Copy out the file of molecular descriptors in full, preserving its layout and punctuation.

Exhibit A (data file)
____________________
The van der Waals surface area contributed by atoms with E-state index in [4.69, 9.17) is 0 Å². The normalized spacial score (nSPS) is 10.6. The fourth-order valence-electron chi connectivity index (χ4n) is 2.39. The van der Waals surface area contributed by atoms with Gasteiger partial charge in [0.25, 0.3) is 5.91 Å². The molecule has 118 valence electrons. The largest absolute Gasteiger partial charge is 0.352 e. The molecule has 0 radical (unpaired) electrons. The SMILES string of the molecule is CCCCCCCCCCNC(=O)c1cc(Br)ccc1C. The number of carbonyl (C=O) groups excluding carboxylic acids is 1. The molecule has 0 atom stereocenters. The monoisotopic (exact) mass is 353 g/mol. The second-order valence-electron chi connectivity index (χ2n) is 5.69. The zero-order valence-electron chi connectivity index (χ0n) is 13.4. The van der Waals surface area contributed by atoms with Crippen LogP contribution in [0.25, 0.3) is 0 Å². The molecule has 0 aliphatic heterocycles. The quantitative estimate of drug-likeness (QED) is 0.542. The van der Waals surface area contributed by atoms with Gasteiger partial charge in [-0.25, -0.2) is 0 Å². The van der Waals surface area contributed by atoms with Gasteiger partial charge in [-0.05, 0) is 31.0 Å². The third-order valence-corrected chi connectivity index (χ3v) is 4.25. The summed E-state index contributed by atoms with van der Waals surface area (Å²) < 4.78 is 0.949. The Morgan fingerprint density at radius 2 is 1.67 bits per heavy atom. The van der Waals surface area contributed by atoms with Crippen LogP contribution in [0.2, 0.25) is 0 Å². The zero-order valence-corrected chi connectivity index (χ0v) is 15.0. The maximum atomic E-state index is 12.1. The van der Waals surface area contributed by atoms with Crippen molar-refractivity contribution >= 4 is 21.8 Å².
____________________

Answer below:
The van der Waals surface area contributed by atoms with E-state index in [4.69, 9.17) is 0 Å². The normalized spacial score (nSPS) is 10.6. The fourth-order valence-electron chi connectivity index (χ4n) is 2.39. The van der Waals surface area contributed by atoms with Gasteiger partial charge in [0.25, 0.3) is 5.91 Å². The molecule has 118 valence electrons. The largest absolute Gasteiger partial charge is 0.352 e. The molecule has 0 radical (unpaired) electrons. The SMILES string of the molecule is CCCCCCCCCCNC(=O)c1cc(Br)ccc1C. The number of carbonyl (C=O) groups excluding carboxylic acids is 1. The molecule has 0 atom stereocenters. The monoisotopic (exact) mass is 353 g/mol. The second-order valence-electron chi connectivity index (χ2n) is 5.69. The zero-order valence-electron chi connectivity index (χ0n) is 13.4. The van der Waals surface area contributed by atoms with Crippen LogP contribution in [0.25, 0.3) is 0 Å². The molecule has 0 aliphatic heterocycles. The quantitative estimate of drug-likeness (QED) is 0.542. The van der Waals surface area contributed by atoms with Gasteiger partial charge in [-0.25, -0.2) is 0 Å². The van der Waals surface area contributed by atoms with Gasteiger partial charge in [-0.05, 0) is 31.0 Å². The third-order valence-corrected chi connectivity index (χ3v) is 4.25. The summed E-state index contributed by atoms with van der Waals surface area (Å²) < 4.78 is 0.949. The Morgan fingerprint density at radius 2 is 1.67 bits per heavy atom. The van der Waals surface area contributed by atoms with Crippen LogP contribution in [0.2, 0.25) is 0 Å². The zero-order valence-corrected chi connectivity index (χ0v) is 15.0. The maximum atomic E-state index is 12.1. The van der Waals surface area contributed by atoms with Crippen molar-refractivity contribution >= 4 is 21.8 Å².